In 1970 Professor Arthur Leff brought a new vision to a half century of debate about standard form contracts' by pointing out that consumer contracts should be seen not primarily as "contracts," but as"things," intangible products, sold to the consumer. As "things," Leff argued, form contracts should be subject to the same kinds of warranty laws as tangible goods. The debate about form contracts in consumer transactions continues, but, as Leff predicted, the debate largely has ignored his insight concerning the nature of the pieces of paper involved.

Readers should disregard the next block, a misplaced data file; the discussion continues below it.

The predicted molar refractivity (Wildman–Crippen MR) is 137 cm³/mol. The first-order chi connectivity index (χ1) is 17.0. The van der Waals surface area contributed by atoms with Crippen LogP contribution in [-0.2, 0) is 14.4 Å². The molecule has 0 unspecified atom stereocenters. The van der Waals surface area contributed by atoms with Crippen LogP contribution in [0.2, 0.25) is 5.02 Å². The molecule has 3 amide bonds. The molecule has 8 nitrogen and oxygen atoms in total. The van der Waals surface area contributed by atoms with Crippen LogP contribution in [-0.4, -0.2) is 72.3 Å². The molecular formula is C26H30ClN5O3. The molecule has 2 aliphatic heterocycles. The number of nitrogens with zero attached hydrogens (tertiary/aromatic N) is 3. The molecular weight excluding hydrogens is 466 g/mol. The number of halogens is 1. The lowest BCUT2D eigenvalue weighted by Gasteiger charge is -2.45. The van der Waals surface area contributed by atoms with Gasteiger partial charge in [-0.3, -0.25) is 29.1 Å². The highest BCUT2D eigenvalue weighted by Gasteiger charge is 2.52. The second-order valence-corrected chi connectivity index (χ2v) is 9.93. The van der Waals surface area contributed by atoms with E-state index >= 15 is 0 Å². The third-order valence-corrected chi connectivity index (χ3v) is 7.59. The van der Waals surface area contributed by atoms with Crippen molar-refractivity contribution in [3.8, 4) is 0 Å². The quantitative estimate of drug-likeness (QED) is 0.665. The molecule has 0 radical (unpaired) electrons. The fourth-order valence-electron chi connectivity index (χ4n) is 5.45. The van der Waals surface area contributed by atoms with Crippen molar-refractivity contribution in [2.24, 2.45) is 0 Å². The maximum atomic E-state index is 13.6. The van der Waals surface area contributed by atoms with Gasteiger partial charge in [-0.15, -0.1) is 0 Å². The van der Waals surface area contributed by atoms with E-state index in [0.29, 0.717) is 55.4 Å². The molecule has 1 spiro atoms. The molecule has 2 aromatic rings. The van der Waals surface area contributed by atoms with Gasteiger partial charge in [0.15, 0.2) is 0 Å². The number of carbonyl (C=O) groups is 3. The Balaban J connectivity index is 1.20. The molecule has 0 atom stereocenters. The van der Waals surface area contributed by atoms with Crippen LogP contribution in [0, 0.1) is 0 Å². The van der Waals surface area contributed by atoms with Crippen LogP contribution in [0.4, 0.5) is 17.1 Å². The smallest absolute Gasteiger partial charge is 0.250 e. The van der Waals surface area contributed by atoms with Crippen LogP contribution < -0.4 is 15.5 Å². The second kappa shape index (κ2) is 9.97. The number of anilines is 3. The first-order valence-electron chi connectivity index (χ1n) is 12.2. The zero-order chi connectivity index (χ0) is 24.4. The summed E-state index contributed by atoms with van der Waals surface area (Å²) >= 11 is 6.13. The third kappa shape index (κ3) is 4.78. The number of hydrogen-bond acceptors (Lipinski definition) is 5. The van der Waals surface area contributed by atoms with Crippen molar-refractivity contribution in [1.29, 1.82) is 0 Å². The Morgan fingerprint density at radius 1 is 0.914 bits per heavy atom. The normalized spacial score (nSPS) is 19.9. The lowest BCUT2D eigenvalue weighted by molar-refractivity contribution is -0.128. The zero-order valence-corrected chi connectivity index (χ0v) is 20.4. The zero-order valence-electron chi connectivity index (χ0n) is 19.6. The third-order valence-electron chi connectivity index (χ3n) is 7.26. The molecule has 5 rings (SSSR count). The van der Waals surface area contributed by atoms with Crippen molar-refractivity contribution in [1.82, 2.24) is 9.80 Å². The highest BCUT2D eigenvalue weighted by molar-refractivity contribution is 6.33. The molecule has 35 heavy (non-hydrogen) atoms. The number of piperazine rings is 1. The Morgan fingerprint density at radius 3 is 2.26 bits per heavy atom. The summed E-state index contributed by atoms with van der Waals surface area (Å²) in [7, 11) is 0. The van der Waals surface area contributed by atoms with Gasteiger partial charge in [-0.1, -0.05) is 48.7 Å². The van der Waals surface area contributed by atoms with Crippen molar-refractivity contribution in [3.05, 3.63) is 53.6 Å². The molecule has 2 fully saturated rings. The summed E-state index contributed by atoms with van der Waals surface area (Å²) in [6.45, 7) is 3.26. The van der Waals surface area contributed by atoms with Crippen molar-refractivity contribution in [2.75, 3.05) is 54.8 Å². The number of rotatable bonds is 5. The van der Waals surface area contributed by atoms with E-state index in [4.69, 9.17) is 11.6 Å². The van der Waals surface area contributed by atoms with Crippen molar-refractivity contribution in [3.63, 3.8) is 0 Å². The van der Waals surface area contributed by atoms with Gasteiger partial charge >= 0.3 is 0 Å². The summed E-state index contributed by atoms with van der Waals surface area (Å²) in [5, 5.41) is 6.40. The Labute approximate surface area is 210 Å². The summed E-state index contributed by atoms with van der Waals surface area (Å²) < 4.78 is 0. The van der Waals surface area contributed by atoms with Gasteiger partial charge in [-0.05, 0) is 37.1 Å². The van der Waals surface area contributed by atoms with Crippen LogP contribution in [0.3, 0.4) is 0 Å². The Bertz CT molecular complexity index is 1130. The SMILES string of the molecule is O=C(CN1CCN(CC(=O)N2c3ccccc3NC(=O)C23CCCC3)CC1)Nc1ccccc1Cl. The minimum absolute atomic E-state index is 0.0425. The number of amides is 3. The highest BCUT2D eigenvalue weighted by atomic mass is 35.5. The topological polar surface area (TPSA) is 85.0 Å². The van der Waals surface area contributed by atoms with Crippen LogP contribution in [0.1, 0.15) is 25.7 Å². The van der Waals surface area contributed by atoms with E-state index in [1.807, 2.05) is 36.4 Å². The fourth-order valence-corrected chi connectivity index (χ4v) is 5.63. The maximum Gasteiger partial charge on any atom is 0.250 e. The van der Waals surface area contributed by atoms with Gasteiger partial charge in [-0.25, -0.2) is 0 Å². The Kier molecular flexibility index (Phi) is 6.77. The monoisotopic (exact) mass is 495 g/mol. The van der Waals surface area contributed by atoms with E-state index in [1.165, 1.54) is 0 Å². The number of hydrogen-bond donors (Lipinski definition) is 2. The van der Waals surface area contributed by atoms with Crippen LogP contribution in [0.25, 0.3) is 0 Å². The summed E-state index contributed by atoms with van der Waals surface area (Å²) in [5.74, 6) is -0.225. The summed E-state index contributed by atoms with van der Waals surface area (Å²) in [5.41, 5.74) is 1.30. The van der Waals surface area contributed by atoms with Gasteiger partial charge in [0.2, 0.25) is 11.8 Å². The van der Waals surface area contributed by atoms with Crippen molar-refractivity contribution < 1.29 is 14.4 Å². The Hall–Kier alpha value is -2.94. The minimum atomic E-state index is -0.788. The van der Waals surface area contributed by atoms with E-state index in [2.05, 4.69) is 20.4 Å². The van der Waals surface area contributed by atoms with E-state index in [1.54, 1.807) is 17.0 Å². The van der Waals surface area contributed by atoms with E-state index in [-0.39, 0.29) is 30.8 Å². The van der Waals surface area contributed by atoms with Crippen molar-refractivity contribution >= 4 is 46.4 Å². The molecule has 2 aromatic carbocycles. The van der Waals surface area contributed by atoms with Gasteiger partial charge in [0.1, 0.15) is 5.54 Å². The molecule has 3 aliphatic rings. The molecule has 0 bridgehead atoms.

Henry T. Greely,
Contracts as Commodities: The Influence of Secondary Purchasers on the Form of Contracts,
42 Vanderbilt Law Review
Available at: https://scholarship.law.vanderbilt.edu/vlr/vol42/iss1/4